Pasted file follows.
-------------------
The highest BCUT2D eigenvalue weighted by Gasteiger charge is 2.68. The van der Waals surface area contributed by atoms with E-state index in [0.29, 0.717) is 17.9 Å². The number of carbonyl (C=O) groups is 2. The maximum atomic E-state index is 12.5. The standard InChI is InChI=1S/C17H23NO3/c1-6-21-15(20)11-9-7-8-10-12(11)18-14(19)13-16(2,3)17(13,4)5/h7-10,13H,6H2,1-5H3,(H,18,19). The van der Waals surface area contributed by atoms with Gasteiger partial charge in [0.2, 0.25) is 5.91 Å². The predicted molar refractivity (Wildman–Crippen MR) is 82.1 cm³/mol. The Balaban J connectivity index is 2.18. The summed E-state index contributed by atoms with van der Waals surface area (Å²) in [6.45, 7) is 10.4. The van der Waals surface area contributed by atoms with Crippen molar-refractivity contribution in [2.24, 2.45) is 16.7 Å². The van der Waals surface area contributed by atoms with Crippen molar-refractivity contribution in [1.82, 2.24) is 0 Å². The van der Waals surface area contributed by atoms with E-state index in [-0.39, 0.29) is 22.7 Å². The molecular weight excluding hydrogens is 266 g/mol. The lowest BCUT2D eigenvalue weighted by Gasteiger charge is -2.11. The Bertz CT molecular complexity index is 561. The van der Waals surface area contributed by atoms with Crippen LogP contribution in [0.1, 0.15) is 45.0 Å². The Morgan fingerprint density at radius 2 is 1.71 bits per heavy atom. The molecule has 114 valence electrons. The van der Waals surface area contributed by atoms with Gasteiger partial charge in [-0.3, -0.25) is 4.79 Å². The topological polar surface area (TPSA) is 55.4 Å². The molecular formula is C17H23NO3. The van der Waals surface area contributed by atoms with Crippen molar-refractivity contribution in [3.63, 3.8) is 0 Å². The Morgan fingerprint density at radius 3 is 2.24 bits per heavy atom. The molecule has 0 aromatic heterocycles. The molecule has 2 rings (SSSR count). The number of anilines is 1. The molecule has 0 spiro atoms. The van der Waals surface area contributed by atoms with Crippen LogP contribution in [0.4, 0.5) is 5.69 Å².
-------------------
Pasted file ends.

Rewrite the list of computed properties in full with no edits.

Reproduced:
The highest BCUT2D eigenvalue weighted by Gasteiger charge is 2.68. The van der Waals surface area contributed by atoms with E-state index in [0.29, 0.717) is 17.9 Å². The number of carbonyl (C=O) groups is 2. The maximum atomic E-state index is 12.5. The standard InChI is InChI=1S/C17H23NO3/c1-6-21-15(20)11-9-7-8-10-12(11)18-14(19)13-16(2,3)17(13,4)5/h7-10,13H,6H2,1-5H3,(H,18,19). The van der Waals surface area contributed by atoms with Gasteiger partial charge in [0.2, 0.25) is 5.91 Å². The predicted molar refractivity (Wildman–Crippen MR) is 82.1 cm³/mol. The Balaban J connectivity index is 2.18. The summed E-state index contributed by atoms with van der Waals surface area (Å²) in [6.45, 7) is 10.4. The van der Waals surface area contributed by atoms with Crippen molar-refractivity contribution in [2.24, 2.45) is 16.7 Å². The van der Waals surface area contributed by atoms with Crippen molar-refractivity contribution in [1.82, 2.24) is 0 Å². The van der Waals surface area contributed by atoms with E-state index in [-0.39, 0.29) is 22.7 Å². The molecular weight excluding hydrogens is 266 g/mol. The lowest BCUT2D eigenvalue weighted by Gasteiger charge is -2.11. The Bertz CT molecular complexity index is 561. The van der Waals surface area contributed by atoms with Crippen LogP contribution in [0.1, 0.15) is 45.0 Å². The Morgan fingerprint density at radius 2 is 1.71 bits per heavy atom. The molecule has 114 valence electrons. The van der Waals surface area contributed by atoms with Gasteiger partial charge in [-0.3, -0.25) is 4.79 Å². The topological polar surface area (TPSA) is 55.4 Å². The molecular formula is C17H23NO3. The van der Waals surface area contributed by atoms with Crippen molar-refractivity contribution in [3.63, 3.8) is 0 Å². The Morgan fingerprint density at radius 3 is 2.24 bits per heavy atom. The molecule has 0 aromatic heterocycles. The molecule has 2 rings (SSSR count). The number of anilines is 1. The molecule has 0 spiro atoms. The van der Waals surface area contributed by atoms with Crippen LogP contribution in [0.4, 0.5) is 5.69 Å².